William Shatner crew mate on space flight killed in small plane crash

  • Oops!
    Something went wrong.
    Please try again later.
·2 min read
In this article:
  • Oops!
    Something went wrong.
    Please try again later.
  • William Shatner
    William Shatner
    Canadian actor

William Shatner’s crew mate in last month’s historic rocket trip to the edge of space was one of two men killed Thursday in a plane crash in New Jersey, officials said.

Glen de Vries, 49, of New York City, and Thomas P. Fischer, 54, of Hopatcong, New Jersey, died following the small aircraft crash shortly before 3 p.m. in Hampton Township, according to New Jersey State Police.

De Vries joined Shatner and other crew members aboard the Oct. 13 flight developed by Blue Origin, the private spaceflight company founded by Amazon founder Jeff Bezos.

The Federal Aviation Administration is investigating Thursday’s crash, police said. The FAA could not be immediately reached Friday for comment.

The New Jersey Herald reported the FAA alerted public safety authorities that a single-engine Cessna 172 went missing near Kemah Lake, about 50 miles northwest of Newark. Emergency crews found the wreckage about an hour later, the newspaper reported.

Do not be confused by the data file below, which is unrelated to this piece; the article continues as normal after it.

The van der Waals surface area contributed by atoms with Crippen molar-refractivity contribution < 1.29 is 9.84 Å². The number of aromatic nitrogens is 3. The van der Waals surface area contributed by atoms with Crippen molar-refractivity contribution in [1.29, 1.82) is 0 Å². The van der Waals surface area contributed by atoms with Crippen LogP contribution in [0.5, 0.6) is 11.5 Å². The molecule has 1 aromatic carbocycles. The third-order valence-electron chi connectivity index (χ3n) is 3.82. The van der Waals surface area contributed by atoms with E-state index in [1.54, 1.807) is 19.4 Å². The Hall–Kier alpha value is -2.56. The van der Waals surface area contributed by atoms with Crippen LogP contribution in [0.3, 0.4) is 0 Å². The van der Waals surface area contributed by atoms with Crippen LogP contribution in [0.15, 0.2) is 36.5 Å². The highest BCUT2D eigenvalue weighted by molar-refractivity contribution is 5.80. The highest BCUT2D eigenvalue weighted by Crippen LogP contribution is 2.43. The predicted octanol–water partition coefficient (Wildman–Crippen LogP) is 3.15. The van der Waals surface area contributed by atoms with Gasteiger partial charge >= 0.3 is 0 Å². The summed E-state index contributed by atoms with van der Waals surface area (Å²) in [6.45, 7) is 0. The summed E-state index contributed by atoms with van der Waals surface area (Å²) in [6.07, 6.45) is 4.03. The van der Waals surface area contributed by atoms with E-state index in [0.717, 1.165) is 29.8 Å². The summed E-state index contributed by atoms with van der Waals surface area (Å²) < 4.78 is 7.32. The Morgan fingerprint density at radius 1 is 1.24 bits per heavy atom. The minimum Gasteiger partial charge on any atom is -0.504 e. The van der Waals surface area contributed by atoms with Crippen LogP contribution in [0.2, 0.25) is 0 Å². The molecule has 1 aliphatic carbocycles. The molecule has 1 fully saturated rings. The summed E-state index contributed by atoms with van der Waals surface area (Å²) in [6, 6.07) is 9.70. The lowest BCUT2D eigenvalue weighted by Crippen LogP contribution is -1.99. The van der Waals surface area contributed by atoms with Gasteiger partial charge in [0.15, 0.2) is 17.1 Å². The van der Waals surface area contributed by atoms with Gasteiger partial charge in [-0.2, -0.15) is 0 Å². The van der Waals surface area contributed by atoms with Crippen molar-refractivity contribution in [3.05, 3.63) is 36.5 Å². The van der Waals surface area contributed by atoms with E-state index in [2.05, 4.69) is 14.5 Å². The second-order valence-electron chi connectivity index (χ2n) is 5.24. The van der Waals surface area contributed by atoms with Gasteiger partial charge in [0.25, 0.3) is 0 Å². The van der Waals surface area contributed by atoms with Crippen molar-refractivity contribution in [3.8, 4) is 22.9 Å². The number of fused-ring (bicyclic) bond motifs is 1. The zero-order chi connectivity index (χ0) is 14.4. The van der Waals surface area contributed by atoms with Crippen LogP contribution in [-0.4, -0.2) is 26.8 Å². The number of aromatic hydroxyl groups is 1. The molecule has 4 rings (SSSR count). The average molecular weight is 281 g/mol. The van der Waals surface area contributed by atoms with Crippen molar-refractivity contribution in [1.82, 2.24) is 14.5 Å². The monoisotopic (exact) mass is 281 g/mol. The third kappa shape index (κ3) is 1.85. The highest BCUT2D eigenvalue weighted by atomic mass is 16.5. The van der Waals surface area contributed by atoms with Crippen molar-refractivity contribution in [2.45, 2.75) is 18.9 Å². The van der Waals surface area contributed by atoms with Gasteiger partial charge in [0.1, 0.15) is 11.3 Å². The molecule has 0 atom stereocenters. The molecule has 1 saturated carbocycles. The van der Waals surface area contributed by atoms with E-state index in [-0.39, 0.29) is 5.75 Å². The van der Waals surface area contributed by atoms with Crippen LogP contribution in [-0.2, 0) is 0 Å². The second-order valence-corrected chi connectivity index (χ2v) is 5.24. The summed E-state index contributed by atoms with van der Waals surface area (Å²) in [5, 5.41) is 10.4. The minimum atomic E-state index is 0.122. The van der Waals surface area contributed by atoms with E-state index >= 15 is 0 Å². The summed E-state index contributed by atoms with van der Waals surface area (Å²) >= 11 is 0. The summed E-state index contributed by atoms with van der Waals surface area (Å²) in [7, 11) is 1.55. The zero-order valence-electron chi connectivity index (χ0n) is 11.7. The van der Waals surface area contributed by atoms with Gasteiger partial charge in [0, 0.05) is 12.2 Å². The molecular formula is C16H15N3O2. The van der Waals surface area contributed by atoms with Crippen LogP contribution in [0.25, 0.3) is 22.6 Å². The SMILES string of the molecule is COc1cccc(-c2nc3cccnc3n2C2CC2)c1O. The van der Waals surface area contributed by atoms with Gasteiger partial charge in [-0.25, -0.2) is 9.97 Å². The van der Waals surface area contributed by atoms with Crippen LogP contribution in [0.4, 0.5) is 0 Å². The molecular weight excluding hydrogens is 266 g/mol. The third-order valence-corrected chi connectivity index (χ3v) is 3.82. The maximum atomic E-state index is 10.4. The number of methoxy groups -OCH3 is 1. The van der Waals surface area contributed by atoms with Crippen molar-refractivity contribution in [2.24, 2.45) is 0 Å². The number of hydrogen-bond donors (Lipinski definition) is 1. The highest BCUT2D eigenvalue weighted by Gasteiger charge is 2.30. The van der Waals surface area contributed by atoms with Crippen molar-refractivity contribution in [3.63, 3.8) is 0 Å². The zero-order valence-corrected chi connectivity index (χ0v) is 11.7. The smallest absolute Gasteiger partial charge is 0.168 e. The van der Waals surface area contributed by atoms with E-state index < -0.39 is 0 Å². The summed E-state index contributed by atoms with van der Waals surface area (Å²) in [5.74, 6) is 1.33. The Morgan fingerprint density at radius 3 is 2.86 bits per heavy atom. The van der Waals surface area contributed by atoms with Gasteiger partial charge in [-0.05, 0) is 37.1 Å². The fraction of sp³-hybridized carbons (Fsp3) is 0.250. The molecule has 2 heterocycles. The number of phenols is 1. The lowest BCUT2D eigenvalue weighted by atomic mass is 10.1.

The aircraft was “destroyed” in the crash, which occurred “under unknown circumstances,” an initial report by the FAA states, according to the Herald.

De Vries co-founded software company Medidata Solutions, which specializes in management of electronic data from clinical trials. He also served as a trustee for Carnegie Mellon University in Pittsburgh.

Three white men and one white woman in blue jumpsuits that read Blue Origin smile at the camera (Blue Origin / AP)
Three white men and one white woman in blue jumpsuits that read Blue Origin smile at the camera (Blue Origin / AP)

“We will truly miss Glen, but his dreams which we share live on: we will pursue progress in life sciences & healthcare as passionately as he did,” Medidat said in a statement.

De Vries received his undergraduate degree in molecular biology and genetics from Carnegie Mellon University, worked as a research scientist at the Columbia Presbyterian Medical Center and studied computer science at New York University’s Courant Institute of Mathematics, according to his biography on the Medidata website.

A statement from Carnegie Mellon University President Farnam Jahanian called de Vries one of the university’s greatest science advocates.

“The entire Carnegie Mellon University community is devastated by the loss of alumnus and trustee Glen de Vries, and our hearts go out to his family, friends and loved ones,” Jahanian said.

This story first appeared on NBCNews.com.

Our goal is to create a safe and engaging place for users to connect over interests and passions. In order to improve our community experience, we are temporarily suspending article commenting